Pakistan on Wednesday signed an agreement with the UAE to combat money laundering and terror financing.
Under the memorandum of understanding (MoU), Pakistan’s Financial Monitoring Unit and the UAE’s Financial Intelligence Unit (FIU) would enhance cooperation by exchanging information.
The MoU was signed by Pakistani Ambassador to the UAE Ghulam Dastagir and Ali Faisal Ba’Alawi, the acting chief of the UAE’s FIU.
Speaking on the development, Dastagir said the sharing of data between the two countries would help them curb money laundering and other financial crimes.
“The signing the MoU reflects the strong commitment of the Pakistani government to enhance cooperation with the international community to combat money laundering and terrorism financing,” he added.
Ba’Alawi described the agreement as a reflection of “the strong and deep relations between the UAE and Pakistan”.
He said the MoU with Pakistan’s Financial Monitoring Unit was in line with the interest of the UAE in contributing effectively to the international community’s common goal to exchange financial information related to money laundering and terrorism financing crimes.
The Financial Action Task Force (FATF) – a global body that develops policies to curb money laundering and terror financing – put Pakistan on its grey list in June last year. Pakistan has to meet its 27-point action plan to escape getting blacklisted as a non-compliant nation.
The global body’s joint group is expected to meet this month to review Pakistan’s case before it is placed in front of the FATF plenary, which is likely to take place in October.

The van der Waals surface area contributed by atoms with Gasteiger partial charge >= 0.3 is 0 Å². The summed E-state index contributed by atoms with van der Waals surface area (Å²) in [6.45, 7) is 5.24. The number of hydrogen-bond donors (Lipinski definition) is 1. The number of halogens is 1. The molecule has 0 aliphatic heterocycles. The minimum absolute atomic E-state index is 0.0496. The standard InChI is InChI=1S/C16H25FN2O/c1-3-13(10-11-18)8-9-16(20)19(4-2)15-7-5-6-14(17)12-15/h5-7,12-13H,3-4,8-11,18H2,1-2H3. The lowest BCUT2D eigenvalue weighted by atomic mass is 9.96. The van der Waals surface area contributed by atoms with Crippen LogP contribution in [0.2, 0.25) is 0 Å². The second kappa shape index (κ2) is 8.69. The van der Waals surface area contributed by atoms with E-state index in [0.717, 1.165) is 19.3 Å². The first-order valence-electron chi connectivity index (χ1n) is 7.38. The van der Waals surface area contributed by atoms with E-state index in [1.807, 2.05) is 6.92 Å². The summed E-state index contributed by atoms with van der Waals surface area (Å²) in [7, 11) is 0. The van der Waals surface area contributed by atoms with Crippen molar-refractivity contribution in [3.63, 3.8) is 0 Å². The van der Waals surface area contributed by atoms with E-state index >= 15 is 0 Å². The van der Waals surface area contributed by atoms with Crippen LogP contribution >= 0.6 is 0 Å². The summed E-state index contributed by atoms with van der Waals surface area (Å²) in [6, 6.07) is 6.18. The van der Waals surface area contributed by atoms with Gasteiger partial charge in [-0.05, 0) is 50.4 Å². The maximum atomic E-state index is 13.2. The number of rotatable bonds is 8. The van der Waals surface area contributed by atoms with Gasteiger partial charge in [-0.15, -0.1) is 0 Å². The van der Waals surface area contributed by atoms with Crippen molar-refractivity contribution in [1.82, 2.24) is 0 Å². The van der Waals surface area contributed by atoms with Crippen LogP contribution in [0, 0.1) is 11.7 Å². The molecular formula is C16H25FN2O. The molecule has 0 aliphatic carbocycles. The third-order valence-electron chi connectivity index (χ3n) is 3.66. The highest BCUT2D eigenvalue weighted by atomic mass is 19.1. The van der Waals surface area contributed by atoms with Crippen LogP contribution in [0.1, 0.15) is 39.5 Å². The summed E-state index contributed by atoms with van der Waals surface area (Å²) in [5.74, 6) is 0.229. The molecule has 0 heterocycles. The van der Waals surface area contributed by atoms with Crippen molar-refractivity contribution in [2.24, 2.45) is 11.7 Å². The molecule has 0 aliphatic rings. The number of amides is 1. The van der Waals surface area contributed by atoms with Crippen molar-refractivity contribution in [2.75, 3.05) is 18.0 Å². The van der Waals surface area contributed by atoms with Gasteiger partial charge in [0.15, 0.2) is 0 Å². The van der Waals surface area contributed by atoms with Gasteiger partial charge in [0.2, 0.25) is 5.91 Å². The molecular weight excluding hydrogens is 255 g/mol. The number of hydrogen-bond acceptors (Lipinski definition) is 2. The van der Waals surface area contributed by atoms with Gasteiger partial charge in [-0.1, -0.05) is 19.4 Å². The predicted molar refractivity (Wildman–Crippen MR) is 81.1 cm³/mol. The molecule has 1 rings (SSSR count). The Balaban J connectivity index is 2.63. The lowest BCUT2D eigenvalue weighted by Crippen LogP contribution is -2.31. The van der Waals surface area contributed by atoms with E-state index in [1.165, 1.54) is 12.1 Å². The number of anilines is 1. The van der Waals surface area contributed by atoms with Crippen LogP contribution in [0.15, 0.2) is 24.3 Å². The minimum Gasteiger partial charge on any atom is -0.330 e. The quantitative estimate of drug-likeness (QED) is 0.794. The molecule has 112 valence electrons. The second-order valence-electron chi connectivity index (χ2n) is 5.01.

Pakistan won a three-month further extension to complete its 27-point action plan because of the coronavirus pandemic. The extended deadline was June this year but the FATF moved it forward due to the postponement of the FATF plenary.
The PTI-led federal government has started consultation with the two major opposition parties of the country over a couple of crucial FATF-related bills that failed to sail through the Senate last month.
The upper house of the parliament, where the opposition enjoys majority, rejected on August 25 the Anti-Money Laundering (Second Amendment) Bill and the Islamabad Capital Territory (ICT) Waqf Properties Bill that were passed by the National Assembly.
After rejection of the bills, which the government claims are necessary to come out of the FATF grey list, the Ministry of Parliamentary Affairs decided to suggest summoning a joint session.
However, the government is not likely to get the parliament’s nod even at a joint session and the government has started secret talks with opposition parties to win their support.
A key amendment proposed in the existing law is to declare money laundering a cognisable offence, which means that the investigation officers can arrest people without warrants and explanation.